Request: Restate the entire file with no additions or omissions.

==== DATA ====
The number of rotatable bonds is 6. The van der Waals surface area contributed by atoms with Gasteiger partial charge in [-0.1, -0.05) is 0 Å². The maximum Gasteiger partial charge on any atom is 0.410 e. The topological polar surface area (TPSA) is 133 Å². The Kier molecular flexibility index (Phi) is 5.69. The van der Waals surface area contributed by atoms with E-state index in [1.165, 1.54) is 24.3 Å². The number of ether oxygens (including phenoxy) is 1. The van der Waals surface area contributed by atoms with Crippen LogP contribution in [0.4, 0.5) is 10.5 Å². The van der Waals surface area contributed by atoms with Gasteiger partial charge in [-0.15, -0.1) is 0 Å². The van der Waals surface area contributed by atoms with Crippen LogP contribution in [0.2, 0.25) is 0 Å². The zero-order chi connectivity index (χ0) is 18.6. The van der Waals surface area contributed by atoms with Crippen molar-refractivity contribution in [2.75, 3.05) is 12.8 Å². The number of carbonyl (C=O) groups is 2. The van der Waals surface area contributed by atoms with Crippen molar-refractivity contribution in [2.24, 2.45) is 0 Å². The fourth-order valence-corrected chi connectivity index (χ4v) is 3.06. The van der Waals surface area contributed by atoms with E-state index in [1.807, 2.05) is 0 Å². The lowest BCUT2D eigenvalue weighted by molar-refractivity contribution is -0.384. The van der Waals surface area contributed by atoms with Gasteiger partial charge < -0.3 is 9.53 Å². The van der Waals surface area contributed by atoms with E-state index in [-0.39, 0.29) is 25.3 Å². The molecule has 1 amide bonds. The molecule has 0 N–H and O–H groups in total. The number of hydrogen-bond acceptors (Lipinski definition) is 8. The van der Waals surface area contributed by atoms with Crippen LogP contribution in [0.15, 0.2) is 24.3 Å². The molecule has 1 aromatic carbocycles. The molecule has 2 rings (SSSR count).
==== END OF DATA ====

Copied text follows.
The number of rotatable bonds is 6. The van der Waals surface area contributed by atoms with Gasteiger partial charge in [-0.1, -0.05) is 0 Å². The maximum Gasteiger partial charge on any atom is 0.410 e. The topological polar surface area (TPSA) is 133 Å². The Kier molecular flexibility index (Phi) is 5.69. The van der Waals surface area contributed by atoms with E-state index in [1.165, 1.54) is 24.3 Å². The number of ether oxygens (including phenoxy) is 1. The van der Waals surface area contributed by atoms with Crippen LogP contribution in [0.4, 0.5) is 10.5 Å². The van der Waals surface area contributed by atoms with Gasteiger partial charge in [-0.15, -0.1) is 0 Å². The van der Waals surface area contributed by atoms with Crippen LogP contribution in [0.2, 0.25) is 0 Å². The zero-order chi connectivity index (χ0) is 18.6. The van der Waals surface area contributed by atoms with Crippen molar-refractivity contribution in [2.75, 3.05) is 12.8 Å². The number of carbonyl (C=O) groups is 2. The van der Waals surface area contributed by atoms with Crippen molar-refractivity contribution in [2.24, 2.45) is 0 Å². The fourth-order valence-corrected chi connectivity index (χ4v) is 3.06. The van der Waals surface area contributed by atoms with E-state index in [1.807, 2.05) is 0 Å². The lowest BCUT2D eigenvalue weighted by molar-refractivity contribution is -0.384. The van der Waals surface area contributed by atoms with Gasteiger partial charge < -0.3 is 9.53 Å². The van der Waals surface area contributed by atoms with E-state index in [-0.39, 0.29) is 25.3 Å². The molecule has 1 amide bonds. The molecule has 0 N–H and O–H groups in total. The number of hydrogen-bond acceptors (Lipinski definition) is 8. The van der Waals surface area contributed by atoms with Crippen LogP contribution in [0.15, 0.2) is 24.3 Å². The molecule has 1 aromatic carbocycles. The molecule has 2 rings (SSSR count).